See also  US adds 'kamikaze drones' as more weapons flow into Ukraine

There are other options that can improve immunity in young children, said Deepta Bhattacharya, an immunologist at the University of Arizona.

Pfizer and BioNTech are testing a third dose in children younger than 5 years, as well as children 5 to 11 years old, with the idea that, as in adults, an additional shot can significantly increase immunity. The results of these tests are expected in several weeks. Studies in adults show that three doses of the vaccine were more protective against the Omicron variant than two doses.

Dr. Bhattacharya said that he and his wife took their children, who are 8 and 10, at eight-week intervals instead of the three currently recommended, based on studies suggesting a longer gap between doses. can improve security. The CDC last week encouraged some people over the age of 12, especially boys and men between the ages of 12 and 39, to wait eight weeks between the first and second shots.

Another option may be a version of the vaccine designed to thwart the Omicron variant, or one that may contain a mixture of several variants. Pfizer-BioNtech, Moderna and Johnson & Johnson are all testing Omicron-specific versions of their vaccines.

The next version could differ widely from Omicron, as did Omicron from the Delta version. But training the body to recognize multiple versions will still provide a better chance of preventing infection with new forms of the virus. “Determining when and how to update these vaccines, I think, is still a really important conversation,” Dr Bhattacharya said.

Newer vaccines that use different methods than those currently authorized in the United States may also work better for children. A protein-based vaccine made by Novavax is being reviewed at the FDA, and drug companies Sanofi and GSK said this month that they plan to submit their vaccine for evaluation soon.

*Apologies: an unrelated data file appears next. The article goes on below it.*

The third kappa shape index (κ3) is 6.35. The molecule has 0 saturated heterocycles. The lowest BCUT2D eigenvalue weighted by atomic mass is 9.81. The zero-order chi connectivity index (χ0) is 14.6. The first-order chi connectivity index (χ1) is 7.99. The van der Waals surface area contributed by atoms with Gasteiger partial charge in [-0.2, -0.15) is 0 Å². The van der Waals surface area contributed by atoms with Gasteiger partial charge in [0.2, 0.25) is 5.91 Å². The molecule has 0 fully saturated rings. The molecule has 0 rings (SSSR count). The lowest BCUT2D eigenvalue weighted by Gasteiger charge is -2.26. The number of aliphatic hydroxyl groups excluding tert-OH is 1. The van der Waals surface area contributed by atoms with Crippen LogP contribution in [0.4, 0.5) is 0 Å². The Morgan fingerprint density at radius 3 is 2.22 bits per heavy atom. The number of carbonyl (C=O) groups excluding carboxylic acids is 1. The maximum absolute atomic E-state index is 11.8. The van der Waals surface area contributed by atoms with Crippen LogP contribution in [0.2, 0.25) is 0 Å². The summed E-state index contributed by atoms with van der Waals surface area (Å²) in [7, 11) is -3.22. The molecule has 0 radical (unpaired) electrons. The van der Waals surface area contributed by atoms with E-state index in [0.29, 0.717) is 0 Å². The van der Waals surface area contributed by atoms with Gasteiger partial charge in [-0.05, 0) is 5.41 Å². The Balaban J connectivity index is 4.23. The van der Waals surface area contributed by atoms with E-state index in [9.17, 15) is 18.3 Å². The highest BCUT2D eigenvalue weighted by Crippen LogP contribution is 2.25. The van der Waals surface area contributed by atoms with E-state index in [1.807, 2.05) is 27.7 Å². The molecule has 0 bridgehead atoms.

Many parents want to vaccinate their children to prevent spreading the virus to vulnerable relatives, to keep them in school, or to avoid the possibility of long-lasting symptoms that can occur even after a mild infection. . Experts acknowledge that the vaccine’s low effectiveness against infection does not reduce those concerns.

Still, vaccines “offer more protection than we thought,” said Jessica Andreesson, a vaccine data specialist at the Fred Hutchinson Cancer Research Center in Seattle.

“They can also make it so that your child who brings home Covid doesn’t shed the virus as much as they would if they weren’t vaccinated, and they could have it for a shorter period of time,” she said.

The virus is here to stay, and the risk of serious consequences for children increases with age. That’s why it’s a good idea to vaccinate children early, said Paul Offit, director of the Vaccine Education Center at Children’s Hospital of Philadelphia and an FDA advisor.

“When I talk to them about this vaccine, I argue with parents that your kids are going to grow up,” he said. “They need to be protected from this virus for years.”

Sharon Lafrenier and Isabel Kershner contributed reporting.

#Pfizer #shot #effective #children #aged #older #children #data #shows

About the author


Leave a Comment

%d bloggers like this: